Apoplastic hydroxyl radicals and their in-vivo action on textural polysaccharides in ripening fruit tissues

Project Details


Our principal goal is to update the current picture of the mechanism of tissue softening during fruit ripening. Specifically, we wish to test critically the proposed contribution of apoplastic hydroxyl radicals (•OH) to the scission of structural polysaccharides in fruits. Hydroxyl radicals have been proposed to contribute, in synergy with hydrolases, transglycosylases and expansins, to fruit softening. If such a contribution is confirmed, it will be of great importance, and interest, to take this into account in understanding the mechanism of fruit softening, and therefore in assessing the opportunities for the successful commercial control of fruit softening.
To achieve our goal, we will exploit several major fruits — and especially pears (in view of initial successful experiments with these pomes) but also others — to work towards the following objectives:
• To demonstrate unequivocally the presence and identity, in fruits, of polysaccharides that have been subjected, in the recent past, to natural attack by endogenous hydroxyl radicals. This work will make use of a novel radio¬chemical ‘finger¬printing’ method recently developed in this laboratory.
• To refine the finger¬printing method, by instrumental approaches (NMR and MS), and especially to identify two highly characteristic but unidentified products with very high electrophoretic mobility.
• To demonstrate the on-going production of hydroxyl radicals in the fruit apoplast. This work will make use of another novel method, also recently developed in this laboratory, involving the use of a 3H-labelled •OH-‘trap’ (reporter molecule) infiltrated into the apoplast of living fruit.
• To use non-toxic hydroxyl radical scavengers to provide more definitive evidence that the ‘trapping’ method accurately reports •OH production.
• To determine whether apoplastic •OH action coincides with episodes of breakdown and/or solubilisation of specific structural polysaccharides, during ripening and over-ripening, in several diverse fruits.
• To begin a study of the effect of non-toxic hydroxyl radical scavengers on the process of fruit softening — a possible indication of the functional role of •OH in ripening.

Layman's description

The attractive ‘softening’ that occurs during the ripening of fruits is mainly achieved by natural changes in fruit cell wall properties. Many cell wall enzymes have been studied in relation to the softening process, with various degrees of success in different fruits. This indicates that fruit softening is not always achieved in one specific way, but by mechanisms that can differ between different fruit species. In addition to changes in cell walls caused by enzymes, a non-enzymatic cleaving mechanism has been suggested, based on the ability of hydroxyl radicals (•OH) to attack polysaccharides.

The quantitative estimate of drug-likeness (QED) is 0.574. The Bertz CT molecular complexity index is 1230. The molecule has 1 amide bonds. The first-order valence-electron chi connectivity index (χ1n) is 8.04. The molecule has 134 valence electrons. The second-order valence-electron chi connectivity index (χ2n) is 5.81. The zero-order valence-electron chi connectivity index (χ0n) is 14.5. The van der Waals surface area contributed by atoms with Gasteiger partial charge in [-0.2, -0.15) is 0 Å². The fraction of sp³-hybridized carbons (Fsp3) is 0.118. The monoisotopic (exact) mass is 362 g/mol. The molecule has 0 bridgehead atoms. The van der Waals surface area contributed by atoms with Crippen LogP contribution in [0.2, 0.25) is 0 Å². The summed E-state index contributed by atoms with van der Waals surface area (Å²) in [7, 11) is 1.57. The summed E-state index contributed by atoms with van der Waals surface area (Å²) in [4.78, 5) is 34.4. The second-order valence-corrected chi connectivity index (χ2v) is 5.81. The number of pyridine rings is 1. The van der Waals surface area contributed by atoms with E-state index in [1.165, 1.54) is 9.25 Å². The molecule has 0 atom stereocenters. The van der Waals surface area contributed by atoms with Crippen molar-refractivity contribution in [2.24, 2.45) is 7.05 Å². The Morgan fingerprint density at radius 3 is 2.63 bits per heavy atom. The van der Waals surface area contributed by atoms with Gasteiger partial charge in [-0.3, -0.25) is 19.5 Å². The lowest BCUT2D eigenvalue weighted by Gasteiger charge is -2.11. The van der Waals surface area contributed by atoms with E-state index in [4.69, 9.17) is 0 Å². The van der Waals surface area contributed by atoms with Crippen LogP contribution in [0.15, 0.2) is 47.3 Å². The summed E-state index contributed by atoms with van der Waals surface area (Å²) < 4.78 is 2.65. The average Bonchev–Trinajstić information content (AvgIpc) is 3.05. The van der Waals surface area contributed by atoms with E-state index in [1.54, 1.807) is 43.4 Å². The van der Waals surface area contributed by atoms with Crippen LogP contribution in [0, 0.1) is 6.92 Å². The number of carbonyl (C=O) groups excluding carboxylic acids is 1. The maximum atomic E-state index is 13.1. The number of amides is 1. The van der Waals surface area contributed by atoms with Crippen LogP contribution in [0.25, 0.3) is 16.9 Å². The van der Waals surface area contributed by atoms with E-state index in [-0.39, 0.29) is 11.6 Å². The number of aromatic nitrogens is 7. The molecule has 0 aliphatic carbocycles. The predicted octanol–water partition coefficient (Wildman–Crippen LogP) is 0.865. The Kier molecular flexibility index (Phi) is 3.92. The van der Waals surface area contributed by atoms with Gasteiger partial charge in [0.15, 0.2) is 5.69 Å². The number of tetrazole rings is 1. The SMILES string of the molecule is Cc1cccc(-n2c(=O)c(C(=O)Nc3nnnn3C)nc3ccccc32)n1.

All the ingredients to produce hydroxyl radicals are present in the cell walls of living plant cells, and hydroxyl radicals have indeed been detected in plant cells, although it has not been unequivocally demonstrated that they are in the ‘apoplast’, i.e. the solution which permeates the cell walls. In addition, no proof had been given for the attack of hydroxyl radicals on cell wall polysaccharides. To find a method to test the natural occurrence of such attack, and to apply it to ripening fruit to see whether hydroxyl radical attack in polysaccharides is involved in fruit softening, were the main objectives of this project.

When a hydroxyl radical attacks a cell wall polysaccharide, it will cause recognisable chemical changes. The approach used in this project is to detect these changes was by ‘labelling’ them with either a radioactive or a fluorescent compound. We have used the method with success on pure polysaccharides, and were also able to detect an indicative (‘fingerprint’) compound in the cell wall polysaccharides of ripe banana fruit. Given that this is a novel technique, the promising results have to be approached with care, and we are currently performing all the controls necessary to validate the positive results.

Key findings

The project showed that it is possible to 'fingerprint' plant cell walls, e.g. those of ripening fruits, to determine whether their constituent polysaccharides have been naturally attacked by hydroxyl radicals. Hydroxyl radicals are widely regarded as detrimental to life, but may in fact play important roles in natural situations where structural polymers, such as those of cell walls, are being actively degraded. We showed by model experiments using purified polysaccharides that it is possible to recognise hydroxy-attached molecules, and that the strategy can be readily applied across to the cell walls of fruits and vegetables. The results increase out understanding of the 'nuts and bolts' of cell wall loosening in agriculturally important situations such as germination and fruit ripening.
Effective start/end date1/05/0330/04/06


  • BBSRC: £253,380.00


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